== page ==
What’s the Recipe? | The New Yorker
Maybe it seemed too cold, too technical. In any case, the recipe no longer yields; it merely serves. Other good things go. The cult of the cooking vessel—the wok, the tagine, the Dutch oven, the smoker, the hibachi, the Tibetan kiln or the Inuit ice oven or whatever—seems to be over. Even the imagery of cooking has changed. Sometime in the past decade or so, the actual eating line was breached. Now the cooking magazines and the cookbooks are filled with half-devoured dishes and cut-open vegetables.
With their torn leaves and unyielding pages, cookbooks have two overt passions right now: one is simplicity, the other is salt. Reformations make counterreformations as surely as right makes left; every time someone whitewashes a church in Germany, someone else paints angels on a ceiling in Rome. But simplicity remains the most complicated of all concepts.
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Yet all movements in cooking believe themselves to be movements toward greater simplicity. Even the molecular gastronomes believe that they are truly elemental, breaking things down to the atomic level. Curnonsky, the greatest of the interwar gourmands, was famous for preferring the cooking of the provinces and of grandmothers to the cuisine of restaurant chefs, and the result was such monuments of simplicity as Tournedos Curnonsky: filet of beef with grilled tomatoes, poached bone marrow, and cognac-port-and-black-truffle sauce. The insistence on the many kinds of salt—not merely sea salt and table salt but hand-harvested fleur de sel, Himalayan red salt, and Hawaiian pink salt—is everywhere, and touching, because, honestly, it all tastes like salt.
And now everyone brines. Although brining is defended with elaborate claims about tenderness, what it really does is make food taste salty, and all primates like the taste of salt. The salt fetish has, I think, another and a deeper cause: we want to bond with the pro cooks. The slaves seem happy, anyway, until they escape and write that testimonial, or start that cooking blog.
The urge to meld identities with the pros is tied to a desire to get something out of a cookbook besides another recipe. For beneath those conscious enthusiasms and trends lies a new and deeper uncertainty in the relation between the recipe book and its reader. The Internet has broken what once seemed a natural tie, between the recipe and the cookbook, as it has broken the tie between the news story and the newspaper.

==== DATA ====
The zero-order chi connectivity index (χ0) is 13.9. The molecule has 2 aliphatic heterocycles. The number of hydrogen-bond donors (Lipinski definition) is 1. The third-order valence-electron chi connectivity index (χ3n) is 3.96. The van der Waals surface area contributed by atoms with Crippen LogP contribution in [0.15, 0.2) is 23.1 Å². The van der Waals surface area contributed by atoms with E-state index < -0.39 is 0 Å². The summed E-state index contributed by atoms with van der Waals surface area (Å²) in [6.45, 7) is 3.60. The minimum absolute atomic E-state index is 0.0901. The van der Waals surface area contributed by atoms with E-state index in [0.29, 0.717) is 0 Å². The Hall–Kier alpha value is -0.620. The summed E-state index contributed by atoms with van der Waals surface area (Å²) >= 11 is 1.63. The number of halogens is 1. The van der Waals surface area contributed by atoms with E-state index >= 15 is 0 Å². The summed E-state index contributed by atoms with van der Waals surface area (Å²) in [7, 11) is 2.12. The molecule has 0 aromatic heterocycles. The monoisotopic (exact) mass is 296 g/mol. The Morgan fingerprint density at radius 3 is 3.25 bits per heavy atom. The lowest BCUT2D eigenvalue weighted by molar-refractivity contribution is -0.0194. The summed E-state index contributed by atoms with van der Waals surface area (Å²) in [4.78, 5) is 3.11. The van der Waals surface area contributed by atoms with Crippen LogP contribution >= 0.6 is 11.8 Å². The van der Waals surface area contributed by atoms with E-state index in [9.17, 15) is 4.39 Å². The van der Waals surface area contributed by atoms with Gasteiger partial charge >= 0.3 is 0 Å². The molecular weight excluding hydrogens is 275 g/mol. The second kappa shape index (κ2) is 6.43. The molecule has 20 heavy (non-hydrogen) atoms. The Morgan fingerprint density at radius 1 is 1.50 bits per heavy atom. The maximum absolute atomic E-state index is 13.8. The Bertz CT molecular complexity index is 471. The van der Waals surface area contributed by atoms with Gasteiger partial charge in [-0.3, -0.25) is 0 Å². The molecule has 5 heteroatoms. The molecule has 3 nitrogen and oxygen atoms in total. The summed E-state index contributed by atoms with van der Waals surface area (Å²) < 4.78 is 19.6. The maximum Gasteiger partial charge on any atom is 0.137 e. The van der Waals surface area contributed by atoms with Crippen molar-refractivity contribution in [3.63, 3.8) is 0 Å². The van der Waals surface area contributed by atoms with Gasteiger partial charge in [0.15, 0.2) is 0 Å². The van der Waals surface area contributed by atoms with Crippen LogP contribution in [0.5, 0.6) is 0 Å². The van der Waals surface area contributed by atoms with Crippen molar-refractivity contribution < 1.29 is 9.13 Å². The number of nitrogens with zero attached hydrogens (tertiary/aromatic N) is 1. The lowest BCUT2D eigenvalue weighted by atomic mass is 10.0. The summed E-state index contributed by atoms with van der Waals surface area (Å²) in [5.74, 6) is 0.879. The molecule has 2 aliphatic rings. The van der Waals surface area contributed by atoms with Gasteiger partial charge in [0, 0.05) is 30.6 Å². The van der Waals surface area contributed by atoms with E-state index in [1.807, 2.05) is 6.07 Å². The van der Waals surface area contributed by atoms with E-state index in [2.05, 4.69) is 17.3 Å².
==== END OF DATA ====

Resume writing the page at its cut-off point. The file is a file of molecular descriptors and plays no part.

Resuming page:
You can find pretty much any recipe you want online now. The older boys I knew grew up to be policemen, politicians and criminals often a mix of the three. If I ever had thoughts at all as to what I might be when I grew up, they were modest ones. I might have pictured myself running a bar in Southie or opening a sub shop in Southie.
But having a restaurant of my own on Beacon Hill?
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- You should make Chicken Marbella, you know.
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No way. In fact, if a fortune teller had told me at fourteen what good things were in store for me, I would have laughed in her face and told her where she could shove such bullshit.
I marvel that any of us made it out of there without winding up in jail or the morgue. Blood shot out of the lamb like water from a high-pressure hose. Escoffier lists every recipe for tournedos and all its variations. This was the way all cooks cooked once. In the B. Forgot Password? Log In Forgot Password?
Log In Register Now! Authors Julee Rosso Sheila Lukins. Serve these shrimp as a first course or on the ends of long bamboo skewers as an appetizer. We promise wonderful results and a very moist bird. This agreeably all-American stuffing is good with any poultry. Southern-style goodness. Serve this comforting bread warm with lots of butter and honey. The mixture of mustard and three peppercorns gives this roast a crisp and piquant crust.
This light salad is a beautiful luncheon offering. Other cookbooks by the authors. Sign In with one of your Social Accounts.
- A New Chicken Marbella (Finally!) - The Atlantic?
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Sign In using Email and Password Email:. It's impressive for a dinner party and it's even better if you make it in advance but cozy enough for an evening for two. Zuni Cafe Cookbook , by Judy Rodgers. All roast chickens are not created equal. This chicken made a name for Judy Rodgers, first at her San Francisco restaurant Zuni Cafe, and then in her now-legendary cookbook of the same name. Yes, it's fussy.
Yes, it's nearly five pages long. But it changed the way I roast chicken forever. Salt your birds early, people! There are thousands of shakshukas online, but this is the one that put the dish on America's Weeknight Dinner roster. Its success is in its simplicity: A can of whole tomatoes is cooked down with a chopped red pepper, plenty of garlic, and a few spoonfuls of spicy harissa.
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Slip in a few eggs and dinner or brunch or a midnight snack is done. Had Julee and Sheila called this recipe "Baked Chicken with Green Olives and Prunes," it probably wouldn't have become the number-one chicken dish of buffets everywhere. But they had the good sense to give it a vague name. And not only is Marbella mysterious, it's also a host's dream—it can be made ahead, and it can feed a dozen people. That's why people make the recipe the first time; they make it the second, third, and thirteenth times because—who knew?
My Bread , by Jim Lahey. Making bread is a hassle. It gave me the courage to attempt making my own bread at home, mostly because it was so dead simple and required so little effort on my part.
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